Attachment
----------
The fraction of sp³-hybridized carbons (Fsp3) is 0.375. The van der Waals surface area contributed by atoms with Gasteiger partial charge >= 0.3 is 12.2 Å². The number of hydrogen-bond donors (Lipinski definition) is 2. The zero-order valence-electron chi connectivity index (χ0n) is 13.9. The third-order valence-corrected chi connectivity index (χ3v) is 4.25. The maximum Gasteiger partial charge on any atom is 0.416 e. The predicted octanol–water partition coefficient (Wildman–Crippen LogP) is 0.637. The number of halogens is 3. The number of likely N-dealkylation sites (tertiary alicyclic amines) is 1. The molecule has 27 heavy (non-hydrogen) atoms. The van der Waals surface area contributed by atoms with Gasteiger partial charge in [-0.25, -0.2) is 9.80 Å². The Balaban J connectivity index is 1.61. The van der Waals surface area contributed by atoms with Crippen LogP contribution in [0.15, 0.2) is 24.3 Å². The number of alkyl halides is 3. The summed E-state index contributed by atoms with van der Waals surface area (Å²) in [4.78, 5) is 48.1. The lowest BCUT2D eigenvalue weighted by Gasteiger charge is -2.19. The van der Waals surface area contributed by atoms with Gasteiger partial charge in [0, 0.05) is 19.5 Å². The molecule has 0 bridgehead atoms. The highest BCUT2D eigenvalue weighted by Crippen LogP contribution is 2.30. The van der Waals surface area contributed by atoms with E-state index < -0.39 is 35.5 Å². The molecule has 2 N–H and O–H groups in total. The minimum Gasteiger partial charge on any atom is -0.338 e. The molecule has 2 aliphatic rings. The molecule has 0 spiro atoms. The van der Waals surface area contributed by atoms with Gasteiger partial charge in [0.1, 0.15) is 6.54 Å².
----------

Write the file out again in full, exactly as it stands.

The fraction of sp³-hybridized carbons (Fsp3) is 0.375. The van der Waals surface area contributed by atoms with Gasteiger partial charge >= 0.3 is 12.2 Å². The number of hydrogen-bond donors (Lipinski definition) is 2. The zero-order valence-electron chi connectivity index (χ0n) is 13.9. The third-order valence-corrected chi connectivity index (χ3v) is 4.25. The maximum Gasteiger partial charge on any atom is 0.416 e. The predicted octanol–water partition coefficient (Wildman–Crippen LogP) is 0.637. The number of halogens is 3. The number of likely N-dealkylation sites (tertiary alicyclic amines) is 1. The molecule has 27 heavy (non-hydrogen) atoms. The van der Waals surface area contributed by atoms with Gasteiger partial charge in [-0.25, -0.2) is 9.80 Å². The Balaban J connectivity index is 1.61. The van der Waals surface area contributed by atoms with Crippen LogP contribution in [0.15, 0.2) is 24.3 Å². The number of alkyl halides is 3. The summed E-state index contributed by atoms with van der Waals surface area (Å²) in [4.78, 5) is 48.1. The lowest BCUT2D eigenvalue weighted by Gasteiger charge is -2.19. The van der Waals surface area contributed by atoms with Gasteiger partial charge in [0, 0.05) is 19.5 Å². The molecule has 0 bridgehead atoms. The highest BCUT2D eigenvalue weighted by Crippen LogP contribution is 2.30. The van der Waals surface area contributed by atoms with E-state index < -0.39 is 35.5 Å². The molecule has 2 N–H and O–H groups in total. The minimum Gasteiger partial charge on any atom is -0.338 e. The molecule has 2 aliphatic rings. The molecule has 0 spiro atoms. The van der Waals surface area contributed by atoms with Gasteiger partial charge in [0.1, 0.15) is 6.54 Å².